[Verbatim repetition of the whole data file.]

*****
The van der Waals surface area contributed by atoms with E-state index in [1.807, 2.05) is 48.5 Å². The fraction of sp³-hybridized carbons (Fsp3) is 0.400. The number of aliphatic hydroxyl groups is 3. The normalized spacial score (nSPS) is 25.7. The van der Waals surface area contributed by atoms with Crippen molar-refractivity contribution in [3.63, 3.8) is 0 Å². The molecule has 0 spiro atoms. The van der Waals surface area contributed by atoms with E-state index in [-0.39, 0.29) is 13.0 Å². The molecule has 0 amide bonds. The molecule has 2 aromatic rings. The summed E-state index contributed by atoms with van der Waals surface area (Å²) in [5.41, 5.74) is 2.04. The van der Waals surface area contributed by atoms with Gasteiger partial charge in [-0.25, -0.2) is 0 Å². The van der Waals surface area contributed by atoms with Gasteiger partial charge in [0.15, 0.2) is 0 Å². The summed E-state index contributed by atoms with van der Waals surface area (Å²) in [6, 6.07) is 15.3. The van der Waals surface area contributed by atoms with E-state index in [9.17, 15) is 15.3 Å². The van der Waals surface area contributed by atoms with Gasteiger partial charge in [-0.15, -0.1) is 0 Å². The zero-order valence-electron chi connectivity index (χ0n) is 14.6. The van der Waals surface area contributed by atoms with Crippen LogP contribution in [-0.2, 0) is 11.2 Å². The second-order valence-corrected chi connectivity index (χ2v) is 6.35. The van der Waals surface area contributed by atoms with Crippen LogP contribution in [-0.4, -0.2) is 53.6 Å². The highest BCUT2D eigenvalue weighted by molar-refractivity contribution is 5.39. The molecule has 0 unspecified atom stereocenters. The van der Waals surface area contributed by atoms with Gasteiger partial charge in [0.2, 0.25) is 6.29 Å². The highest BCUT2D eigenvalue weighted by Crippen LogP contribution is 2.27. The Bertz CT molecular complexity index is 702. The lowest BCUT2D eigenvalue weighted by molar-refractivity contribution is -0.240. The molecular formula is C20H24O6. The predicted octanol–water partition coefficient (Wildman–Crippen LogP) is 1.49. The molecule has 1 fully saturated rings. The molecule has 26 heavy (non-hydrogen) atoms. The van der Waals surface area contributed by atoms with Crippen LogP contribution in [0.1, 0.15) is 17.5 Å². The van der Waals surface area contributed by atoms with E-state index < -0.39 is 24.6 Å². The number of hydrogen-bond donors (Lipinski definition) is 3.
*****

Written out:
The van der Waals surface area contributed by atoms with E-state index in [1.807, 2.05) is 48.5 Å². The fraction of sp³-hybridized carbons (Fsp3) is 0.400. The number of aliphatic hydroxyl groups is 3. The normalized spacial score (nSPS) is 25.7. The van der Waals surface area contributed by atoms with Crippen molar-refractivity contribution in [3.63, 3.8) is 0 Å². The molecule has 0 spiro atoms. The van der Waals surface area contributed by atoms with E-state index in [-0.39, 0.29) is 13.0 Å². The molecule has 0 amide bonds. The molecule has 2 aromatic rings. The summed E-state index contributed by atoms with van der Waals surface area (Å²) in [5.41, 5.74) is 2.04. The van der Waals surface area contributed by atoms with Gasteiger partial charge in [-0.25, -0.2) is 0 Å². The van der Waals surface area contributed by atoms with Gasteiger partial charge in [0.15, 0.2) is 0 Å². The summed E-state index contributed by atoms with van der Waals surface area (Å²) in [6, 6.07) is 15.3. The van der Waals surface area contributed by atoms with E-state index in [9.17, 15) is 15.3 Å². The van der Waals surface area contributed by atoms with Gasteiger partial charge in [-0.15, -0.1) is 0 Å². The zero-order valence-electron chi connectivity index (χ0n) is 14.6. The van der Waals surface area contributed by atoms with Crippen LogP contribution in [-0.2, 0) is 11.2 Å². The second-order valence-corrected chi connectivity index (χ2v) is 6.35. The van der Waals surface area contributed by atoms with Crippen LogP contribution in [-0.4, -0.2) is 53.6 Å². The highest BCUT2D eigenvalue weighted by molar-refractivity contribution is 5.39. The molecule has 0 unspecified atom stereocenters. The van der Waals surface area contributed by atoms with Gasteiger partial charge in [0.2, 0.25) is 6.29 Å². The highest BCUT2D eigenvalue weighted by Crippen LogP contribution is 2.27. The Bertz CT molecular complexity index is 702. The lowest BCUT2D eigenvalue weighted by molar-refractivity contribution is -0.240. The molecular formula is C20H24O6. The predicted octanol–water partition coefficient (Wildman–Crippen LogP) is 1.49. The molecule has 1 fully saturated rings. The molecule has 26 heavy (non-hydrogen) atoms. The van der Waals surface area contributed by atoms with Crippen LogP contribution in [0.1, 0.15) is 17.5 Å². The van der Waals surface area contributed by atoms with E-state index < -0.39 is 24.6 Å². The number of hydrogen-bond donors (Lipinski definition) is 3.